Convention of Jewish Social Workers Discusses ‘great Society’ Problems

The question whether President Johnson’s “Great Society” programs are on a “collision course” with non-government welfare agencies — Jewish and non-Jewish — was raised here today at the opening session of the 68th annual meeting of the National Conference of Jewish Communal Service. The five-day parley, which is attended by more than 1, 000 Jewish communal workers, is devoted to the subject of how the Jewish community is to face the Great Society.

Dr. Benjamin B. Rosenberg, executive director of the Combined Jewish Philanthropies of Boston, who delivered the keynote address, told the Jewish professional workers in the fields of Jewish welfare, health and communal services gathered from all parts of the country that, “in ever-increasing measure, Jewish communal services may need to focus on quality and intensity rather than on quantitative coverage of all segments of the Jewish community and all areas of need.”

Pointing out that, while the Great Society has been described as “an unprecedented series of legislative triumphs in all areas of social and economic welfare,” and “a massive attack on poverty and other forms of deprivation supported by massive funds,” Dr. Rosenberg stated that it has also been labeled as “a maze of national, regional and local conflicts and irritations with the inevitable political road blocks, putting more emphasis on quantity father than quality of services.” He outlined a number of issues “which are already keenly felt or which will inevitably and profoundly affect Jewish communal services.” These include:

1. The bandwagon psychology — with a tendency for institutions and practitioners to rush to find a niche for themselves in the program of the Great Society — the possible detriment of ongoing programs.

2. The extent of planning which can realistically be achieved in the face of the increasing flow of government funds.

3. The increasing acuteness of the manpower problems with the exciting and challenging vistas of the Great Society threatening an exodus of trained personnel from the field which already is suffering from shortages.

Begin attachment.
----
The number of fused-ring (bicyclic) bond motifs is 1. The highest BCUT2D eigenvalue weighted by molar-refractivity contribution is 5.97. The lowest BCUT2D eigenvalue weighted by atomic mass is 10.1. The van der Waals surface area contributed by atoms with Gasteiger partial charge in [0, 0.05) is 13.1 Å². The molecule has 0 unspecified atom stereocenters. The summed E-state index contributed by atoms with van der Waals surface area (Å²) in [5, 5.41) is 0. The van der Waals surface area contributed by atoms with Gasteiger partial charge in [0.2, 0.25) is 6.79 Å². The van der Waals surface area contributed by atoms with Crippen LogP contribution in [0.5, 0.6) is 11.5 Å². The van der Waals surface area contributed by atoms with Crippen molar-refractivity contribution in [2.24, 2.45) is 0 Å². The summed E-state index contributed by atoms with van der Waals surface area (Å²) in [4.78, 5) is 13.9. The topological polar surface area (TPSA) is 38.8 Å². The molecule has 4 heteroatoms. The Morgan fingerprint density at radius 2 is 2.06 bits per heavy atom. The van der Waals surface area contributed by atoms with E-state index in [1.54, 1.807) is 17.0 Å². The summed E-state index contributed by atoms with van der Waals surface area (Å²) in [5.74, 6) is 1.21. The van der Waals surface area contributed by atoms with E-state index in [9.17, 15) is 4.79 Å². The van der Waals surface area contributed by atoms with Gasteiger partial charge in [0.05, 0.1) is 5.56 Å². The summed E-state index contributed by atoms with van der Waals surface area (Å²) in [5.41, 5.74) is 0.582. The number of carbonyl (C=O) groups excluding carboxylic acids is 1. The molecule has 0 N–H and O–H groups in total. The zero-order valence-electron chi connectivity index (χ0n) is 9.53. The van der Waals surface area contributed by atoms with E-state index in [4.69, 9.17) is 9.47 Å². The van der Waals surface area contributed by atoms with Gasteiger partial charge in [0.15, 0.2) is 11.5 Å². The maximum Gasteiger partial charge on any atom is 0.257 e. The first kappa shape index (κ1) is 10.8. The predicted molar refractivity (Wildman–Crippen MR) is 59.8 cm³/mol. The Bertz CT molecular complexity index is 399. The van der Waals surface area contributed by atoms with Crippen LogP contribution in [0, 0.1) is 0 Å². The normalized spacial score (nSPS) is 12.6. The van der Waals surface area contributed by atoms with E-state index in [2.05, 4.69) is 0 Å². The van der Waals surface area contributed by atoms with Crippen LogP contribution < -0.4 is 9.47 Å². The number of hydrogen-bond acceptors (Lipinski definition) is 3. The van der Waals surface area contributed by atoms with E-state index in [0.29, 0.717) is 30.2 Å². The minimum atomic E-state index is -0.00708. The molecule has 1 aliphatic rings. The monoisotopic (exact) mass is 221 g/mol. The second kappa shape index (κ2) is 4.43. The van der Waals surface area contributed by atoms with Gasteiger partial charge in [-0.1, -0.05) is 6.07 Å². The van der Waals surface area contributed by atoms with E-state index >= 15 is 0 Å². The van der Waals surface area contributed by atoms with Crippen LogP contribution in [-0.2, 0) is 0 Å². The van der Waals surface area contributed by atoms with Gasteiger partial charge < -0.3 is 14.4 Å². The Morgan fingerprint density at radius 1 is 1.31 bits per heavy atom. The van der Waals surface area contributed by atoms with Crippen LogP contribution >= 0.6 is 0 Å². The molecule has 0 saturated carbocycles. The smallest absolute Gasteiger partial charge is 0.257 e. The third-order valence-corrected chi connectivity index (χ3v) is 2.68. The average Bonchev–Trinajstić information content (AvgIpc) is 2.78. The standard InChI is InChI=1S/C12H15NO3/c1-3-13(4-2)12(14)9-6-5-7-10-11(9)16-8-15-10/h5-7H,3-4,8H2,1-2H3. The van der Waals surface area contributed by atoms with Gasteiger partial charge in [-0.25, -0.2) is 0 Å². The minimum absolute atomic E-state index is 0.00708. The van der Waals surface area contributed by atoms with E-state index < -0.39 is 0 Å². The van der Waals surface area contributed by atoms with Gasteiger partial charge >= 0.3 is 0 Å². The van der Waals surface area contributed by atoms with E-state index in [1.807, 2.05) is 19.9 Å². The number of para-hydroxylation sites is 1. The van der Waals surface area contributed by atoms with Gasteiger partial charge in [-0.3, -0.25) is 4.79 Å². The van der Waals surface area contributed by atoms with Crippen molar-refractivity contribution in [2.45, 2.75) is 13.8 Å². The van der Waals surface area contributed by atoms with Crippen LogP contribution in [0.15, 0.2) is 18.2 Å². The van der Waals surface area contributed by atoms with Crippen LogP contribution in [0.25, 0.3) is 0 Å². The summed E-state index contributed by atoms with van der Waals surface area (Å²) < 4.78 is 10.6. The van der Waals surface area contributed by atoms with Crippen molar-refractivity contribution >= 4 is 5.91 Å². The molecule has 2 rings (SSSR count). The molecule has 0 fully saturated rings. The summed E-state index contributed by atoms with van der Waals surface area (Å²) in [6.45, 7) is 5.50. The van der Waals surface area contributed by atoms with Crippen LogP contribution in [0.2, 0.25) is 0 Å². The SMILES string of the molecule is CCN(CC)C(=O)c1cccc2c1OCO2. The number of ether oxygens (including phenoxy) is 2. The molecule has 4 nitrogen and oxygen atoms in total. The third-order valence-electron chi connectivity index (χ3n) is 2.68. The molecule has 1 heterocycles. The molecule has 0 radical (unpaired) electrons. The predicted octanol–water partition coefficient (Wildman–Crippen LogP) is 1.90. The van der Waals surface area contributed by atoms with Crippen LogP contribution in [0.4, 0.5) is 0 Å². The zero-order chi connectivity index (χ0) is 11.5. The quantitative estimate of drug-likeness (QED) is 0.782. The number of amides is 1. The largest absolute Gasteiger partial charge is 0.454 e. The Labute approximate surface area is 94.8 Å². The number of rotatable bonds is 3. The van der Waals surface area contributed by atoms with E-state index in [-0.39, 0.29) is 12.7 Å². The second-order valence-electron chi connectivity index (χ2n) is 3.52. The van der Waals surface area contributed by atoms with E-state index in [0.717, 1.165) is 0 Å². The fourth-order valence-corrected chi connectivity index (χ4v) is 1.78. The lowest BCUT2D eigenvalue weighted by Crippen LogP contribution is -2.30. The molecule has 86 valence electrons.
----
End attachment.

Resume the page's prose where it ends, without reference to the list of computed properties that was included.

4. The meaning of the Great Society to middle-class structures and values which have been the focus of Jewish communal services.

5. The increase in church-state infractions and the rationalization for accepting them.

6. The gap between the principles and programs of the Great Society and the readiness of the Jewish community leadership to move towards their implementation.

Calling “comprehensiveness, continuity and community” as key concepts underlying the major legislative acts of the Great Society, Dr. Rosenberg stated that “a significant aspect of communal service is the development of a Jewish community leadership corps — both lay and professional.”

ENDORSES EFFORTS TO RELIEVE DISCRIMINATION AGAINST SOVIET JEWRY

Associate Professor Arnold Gurin, of Brandeis University, reviewed various approaches to defining a rationale for Jewish sectarian services in the new climate of the Great Society. His theme was “Sectarianism — A Value Dilemma.” A large number of position papers was offered by leading practitioners in various fields of Jewish communal service on the current status of their particular areas of practice. These papers described how Jewish communal services have organized to meet the developing needs of the American Jewish community. As it exists today, against the background of the Great Society era.

They also presented unresolved problems facing the Jewish community, including questions of Jewish identification, continuity, and issues like anti-Semitism and Jewish education. A main question asked was whether access to jobs, affluence and status, with accompanying freer social associations, will undermine the sense of belonging to a distinct and unique Jewish community.

Resolutions adopted today emphasized the need for peaceful settlement of world disputes. One measure stated: “We favor policies of the U.S. Government which are rooted in the goals of peace and world order, since these are basic conditions for the well-being of Jews and of all humanity.” Other resolutions urged American ratification of the United Nations convention on genocide, and other U.N. human rights treaties.

Efforts to relieve discrimination against Soviet Jewry were endorsed. Concern was voiced about the security of Israel and efforts were asked for new American steps to promote regional peace.

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